Data protection officers may soon become a staple in many multinational companies, thanks to the European Union’s General Data Protection Regulation set to take effect in May 2018.
Although some European jurisdictions—Germany, France, Hungary, Slovenia, Russia, and Poland—have long mandated or have strongly encouraged the appointment of a data protection officer (DPO), no standardized framework for the role has ever existed. “The EU General Data Protection Regulation means that the role of the data protection officer will at long last be given a Pan-European legislative construct,” says Robert Bond, a partner at law firm Bristows in London.
Broadly speaking, the GDPR marks the most sweeping changes to EU data privacy laws in more than 20 years. The result is a harmonized set of regulations across the European Union that govern how companies collect or process personal data on its citizens.
One of the GDPR’s many requirements is that companies whose “core activities” include the processing of “special categories” of personal data on a “large scale” must designate a DPO. But decoding exactly what those terms mean still has many flummoxed. “There is quite a large margin of interpretation there,” says Jon Baines, chair of the National Association of Data Protection Officers.
To help cut through the confusion, the Article 29 Data Protection Working Party (WP29) issued final guidance interpreting elements of the GDPR. In that guidance, the WP29 defined “core activities” to mean “the key operations to achieve the [data] controller’s or [data] processor’s objectives,” including activities where the processing of data “forms an inextricable part of the controller’s or processor’s activity.”
For example, processing patients’ health records is a core activity of a hospital and, therefore, hospitals must designate DPOs. The same applies to the processing of customer data in the regular course of business by an insurance company or bank.
When determining whether processing is carried out on a large scale, the WP29 recommends taking into consideration the following factors:
The number of data subjects concerned, either as a specific number or as a proportion of the relevant population;
The volume of data and/or the range of different data items being processed;
The duration, or permanence, of the data processing activity; and
The geographical extent of the processing activity.
Recent analysis shows that many organizations still haven’t appointed a DPO. A survey of 500 IT decision makers conducted by Varonis Systems assessing views on GDPR found that half of respondent organizations do not currently have a DPO or equivalent role.
DPO knowledge and skills. The GDPR specifies that the DPO have “expert knowledge of data protection laws and practices” but does not define what that means. Such uncertainty has generated a lot of back-and-forth debate as to whether the appointed DPO needs to be a lawyer.
“The EU General Data Protection Regulation means that the role of the data protection officer will at long last be given a Pan-European legislative construct.”
Robert Bond, Partner, Bristows
The key question that many in the privacy community are grappling with is, “Can you have a thorough and complete knowledge of GDPR without being a lawyer?” says Sam Pfeifle of the International Association of Privacy Professionals. “We at the IAPP don’t think you have to be a lawyer necessarily, but you definitely have to have a strong understanding of how privacy law works,” he says.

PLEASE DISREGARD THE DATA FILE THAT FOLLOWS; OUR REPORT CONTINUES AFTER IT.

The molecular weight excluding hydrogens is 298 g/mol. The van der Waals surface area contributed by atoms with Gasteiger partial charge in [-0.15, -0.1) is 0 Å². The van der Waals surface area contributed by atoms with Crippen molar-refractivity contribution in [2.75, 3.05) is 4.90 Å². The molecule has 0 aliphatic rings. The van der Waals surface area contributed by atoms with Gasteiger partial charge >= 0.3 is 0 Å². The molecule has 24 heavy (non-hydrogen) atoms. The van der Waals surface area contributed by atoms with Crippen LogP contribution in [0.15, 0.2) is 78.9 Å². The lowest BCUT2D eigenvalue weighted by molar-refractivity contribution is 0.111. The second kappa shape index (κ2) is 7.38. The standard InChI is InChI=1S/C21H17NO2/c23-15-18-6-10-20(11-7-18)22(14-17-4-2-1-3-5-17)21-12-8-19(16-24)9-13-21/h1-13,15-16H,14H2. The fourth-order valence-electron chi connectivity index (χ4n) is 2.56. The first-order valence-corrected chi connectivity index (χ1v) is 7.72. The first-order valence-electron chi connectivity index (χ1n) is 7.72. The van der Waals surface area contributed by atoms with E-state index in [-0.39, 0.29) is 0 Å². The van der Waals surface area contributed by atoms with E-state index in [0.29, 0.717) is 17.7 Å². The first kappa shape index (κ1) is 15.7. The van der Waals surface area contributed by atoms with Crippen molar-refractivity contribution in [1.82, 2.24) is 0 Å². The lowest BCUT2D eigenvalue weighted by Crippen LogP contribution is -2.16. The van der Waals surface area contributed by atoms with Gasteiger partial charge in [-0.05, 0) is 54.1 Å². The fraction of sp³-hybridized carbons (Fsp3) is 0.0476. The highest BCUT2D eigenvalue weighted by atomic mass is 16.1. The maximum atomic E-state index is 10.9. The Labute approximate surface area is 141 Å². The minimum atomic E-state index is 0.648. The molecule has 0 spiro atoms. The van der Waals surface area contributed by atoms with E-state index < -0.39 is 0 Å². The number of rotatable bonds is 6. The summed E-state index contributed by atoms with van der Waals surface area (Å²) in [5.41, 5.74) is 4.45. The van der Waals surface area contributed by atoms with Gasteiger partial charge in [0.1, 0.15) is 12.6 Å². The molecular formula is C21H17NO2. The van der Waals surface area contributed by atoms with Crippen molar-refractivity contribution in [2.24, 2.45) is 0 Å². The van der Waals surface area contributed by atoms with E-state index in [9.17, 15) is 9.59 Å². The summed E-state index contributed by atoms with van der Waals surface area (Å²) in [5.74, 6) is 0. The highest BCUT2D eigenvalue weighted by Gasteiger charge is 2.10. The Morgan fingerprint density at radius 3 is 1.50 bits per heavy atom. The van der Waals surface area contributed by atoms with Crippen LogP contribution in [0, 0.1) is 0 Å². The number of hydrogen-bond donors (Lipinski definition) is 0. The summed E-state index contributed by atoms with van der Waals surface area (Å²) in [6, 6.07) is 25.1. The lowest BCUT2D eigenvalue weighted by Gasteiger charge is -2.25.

Many certification bodies train and certify individuals to better understand privacy law and regulation. One of those is the IAPP’s Certified Information Privacy Professional - Europe (CIPP/E).
As cited by the WP29 guidance, other relevant skills and expertise of DPOs include:
Understanding of the processing operations carried out;
Understanding of information technologies and data security;
Knowledge of the business sector and the organization; and
Ability to promote a data protection culture within the organization.
POSITION OF THE DPO
Below is an excerpt from the Article 29 Data Protection Working Party's Guidelines on Data Protection Officers, describing the DPO position.
3. Position of the DPO
3.1. Involvement of the DPO in all issues relating to the protection of personal data
Article 38 of the GDPR provides that the controller and the processor shall ensure that the DPO be ‘involved, properly and in a timely manner, in all issues which relate to the protection of personal data.’ It is crucial that the DPO is involved from the earliest stage possible in all issues relating to data protection. In relation to data protection impact assessments, the GDPR explicitly provides for the early involvement of the DPO and specifies that the controller shall seek the advice of the DPOwhen carrying out such impact assessments. Ensuring that the DPO is informed and consulted at the outset will facilitate compliance with the GDPR, ensure a privacy by design approach and should therefore be standard procedure within the organisation’s governance. In addition, it is important that the DPObe seen as a discussion partner within the organisation and that he or she is part of the relevant working groups dealing with data processing activities within the organisation. Consequently, the organisation should ensure, for example, that:
The DPO is invited to participate regularly in meetings of senior and middle management;
His or her presence is recommended where decisions with data protection implications are taken. All relevant information must be passed on to the DPO in a timely manner in order to allow him or her to provide adequate advice;
The opinion of the DPO must always be given due weight. In case of disagreement, the WP29 recommends, as good practice,to document the reasons for not following the DPO’s advice;
The DPO must be promptly consulted once a data breach or another incident has occurred. Where appropriate, the controller or processor could develop data protection guidelines or programmes that set out when the DPO must be consulted.
3.2. Necessary resources
Article 38(2) of the GDPR requires the organisation to support its DPO by ‘providing resources necessary to carry out [their] tasks and access to personal data and processing operations, and to maintain his or her expert knowledge.’ The following items, in particular, are to be considered:
Active support of the DPO’s function by senior management (such as at board level);